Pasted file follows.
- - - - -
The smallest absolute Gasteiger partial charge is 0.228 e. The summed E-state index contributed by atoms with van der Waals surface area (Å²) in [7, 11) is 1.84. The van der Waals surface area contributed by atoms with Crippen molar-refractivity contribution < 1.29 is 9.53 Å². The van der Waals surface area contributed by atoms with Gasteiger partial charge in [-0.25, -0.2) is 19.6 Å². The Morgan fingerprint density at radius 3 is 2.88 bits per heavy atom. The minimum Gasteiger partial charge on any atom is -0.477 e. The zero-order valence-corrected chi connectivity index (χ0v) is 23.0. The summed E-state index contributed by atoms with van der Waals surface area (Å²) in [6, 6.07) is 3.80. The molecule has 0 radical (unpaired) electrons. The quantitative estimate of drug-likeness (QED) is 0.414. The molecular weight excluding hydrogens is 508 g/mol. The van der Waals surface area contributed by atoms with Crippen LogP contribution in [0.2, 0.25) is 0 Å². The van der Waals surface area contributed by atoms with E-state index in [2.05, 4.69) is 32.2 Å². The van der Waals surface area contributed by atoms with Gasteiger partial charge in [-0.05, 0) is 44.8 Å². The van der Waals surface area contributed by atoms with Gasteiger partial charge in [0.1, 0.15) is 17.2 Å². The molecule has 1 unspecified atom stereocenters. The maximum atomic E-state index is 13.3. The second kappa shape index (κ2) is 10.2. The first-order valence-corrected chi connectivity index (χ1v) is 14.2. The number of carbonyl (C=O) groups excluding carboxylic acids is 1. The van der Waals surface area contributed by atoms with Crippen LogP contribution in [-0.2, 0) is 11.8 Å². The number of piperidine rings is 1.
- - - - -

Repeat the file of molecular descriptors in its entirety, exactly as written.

The smallest absolute Gasteiger partial charge is 0.228 e. The summed E-state index contributed by atoms with van der Waals surface area (Å²) in [7, 11) is 1.84. The van der Waals surface area contributed by atoms with Crippen molar-refractivity contribution < 1.29 is 9.53 Å². The van der Waals surface area contributed by atoms with Gasteiger partial charge in [-0.25, -0.2) is 19.6 Å². The Morgan fingerprint density at radius 3 is 2.88 bits per heavy atom. The minimum Gasteiger partial charge on any atom is -0.477 e. The zero-order valence-corrected chi connectivity index (χ0v) is 23.0. The summed E-state index contributed by atoms with van der Waals surface area (Å²) in [6, 6.07) is 3.80. The molecule has 0 radical (unpaired) electrons. The quantitative estimate of drug-likeness (QED) is 0.414. The molecular weight excluding hydrogens is 508 g/mol. The van der Waals surface area contributed by atoms with Crippen LogP contribution in [0.2, 0.25) is 0 Å². The van der Waals surface area contributed by atoms with E-state index in [2.05, 4.69) is 32.2 Å². The van der Waals surface area contributed by atoms with Gasteiger partial charge in [-0.05, 0) is 44.8 Å². The van der Waals surface area contributed by atoms with Gasteiger partial charge in [0.1, 0.15) is 17.2 Å². The molecule has 1 unspecified atom stereocenters. The maximum atomic E-state index is 13.3. The second kappa shape index (κ2) is 10.2. The first-order valence-corrected chi connectivity index (χ1v) is 14.2. The number of carbonyl (C=O) groups excluding carboxylic acids is 1. The van der Waals surface area contributed by atoms with Crippen LogP contribution in [-0.2, 0) is 11.8 Å². The number of piperidine rings is 1.